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You're quite correct in pointing out opportunity cost. That's the formal way to quantify the risk. By "completely" at risk, I simply meant that while you're holding a stock there is some chance that the stock price may fluctuate downwards, even to zero. And if we get more accurate, we'll acknowledge that even cash (so-called, for most of us we're talking about an electronic entry on some institution's computer system, which is a whole other kettle of fish) isn't free of risk. It just has different risks.

The other point you raise, also correct, is one we're all familiar with and no doubt apply daily to our investments: diversification, to reduce one's risk (unwanted downward price fluctuations of indefinite duration). Graham pointed out that diversification is corollary to the margin of safety principle. None of us knows the future.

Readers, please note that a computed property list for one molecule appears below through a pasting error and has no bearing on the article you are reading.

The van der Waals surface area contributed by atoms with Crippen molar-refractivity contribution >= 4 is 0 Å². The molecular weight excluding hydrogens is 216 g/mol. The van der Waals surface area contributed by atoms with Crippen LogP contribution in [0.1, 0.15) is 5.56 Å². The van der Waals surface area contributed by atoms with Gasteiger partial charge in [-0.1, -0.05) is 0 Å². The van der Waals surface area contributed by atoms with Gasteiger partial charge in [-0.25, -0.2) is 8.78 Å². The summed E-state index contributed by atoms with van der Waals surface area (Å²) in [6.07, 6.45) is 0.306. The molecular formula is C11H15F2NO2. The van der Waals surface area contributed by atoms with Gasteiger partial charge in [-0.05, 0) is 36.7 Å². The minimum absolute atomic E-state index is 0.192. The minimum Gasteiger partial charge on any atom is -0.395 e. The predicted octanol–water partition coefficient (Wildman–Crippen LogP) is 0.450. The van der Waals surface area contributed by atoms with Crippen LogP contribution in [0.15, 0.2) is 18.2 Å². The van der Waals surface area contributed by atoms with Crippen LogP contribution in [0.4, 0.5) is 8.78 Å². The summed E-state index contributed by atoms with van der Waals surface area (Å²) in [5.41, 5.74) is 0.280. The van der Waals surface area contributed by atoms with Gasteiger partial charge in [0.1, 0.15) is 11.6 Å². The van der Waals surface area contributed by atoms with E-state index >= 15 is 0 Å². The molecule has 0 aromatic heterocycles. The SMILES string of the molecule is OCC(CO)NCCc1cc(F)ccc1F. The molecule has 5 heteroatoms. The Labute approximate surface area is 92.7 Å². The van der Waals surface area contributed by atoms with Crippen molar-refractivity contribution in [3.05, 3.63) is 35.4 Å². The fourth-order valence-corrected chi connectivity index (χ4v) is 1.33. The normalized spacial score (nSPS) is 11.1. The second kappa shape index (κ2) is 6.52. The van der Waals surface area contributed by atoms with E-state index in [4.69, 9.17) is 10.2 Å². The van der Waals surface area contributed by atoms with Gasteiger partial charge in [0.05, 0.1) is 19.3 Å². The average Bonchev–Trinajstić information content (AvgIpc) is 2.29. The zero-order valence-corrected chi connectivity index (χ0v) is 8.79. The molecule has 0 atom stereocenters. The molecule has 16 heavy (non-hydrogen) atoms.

And portfolio theory also tells us that risk (which it defines as price volatility; I acknowledge the criticisms of that definition) can be reduced by prudent diversification (efficient frontier).

And in one of my ports, I use the cash/stock diversification system thought up by Robert Lichello: And read his book. But the basic idea is that you retain a cash cushion for any given stock position (or portfolio) that is used to buy more if the stock drops; and then you sell as the stock rises a certain amount.


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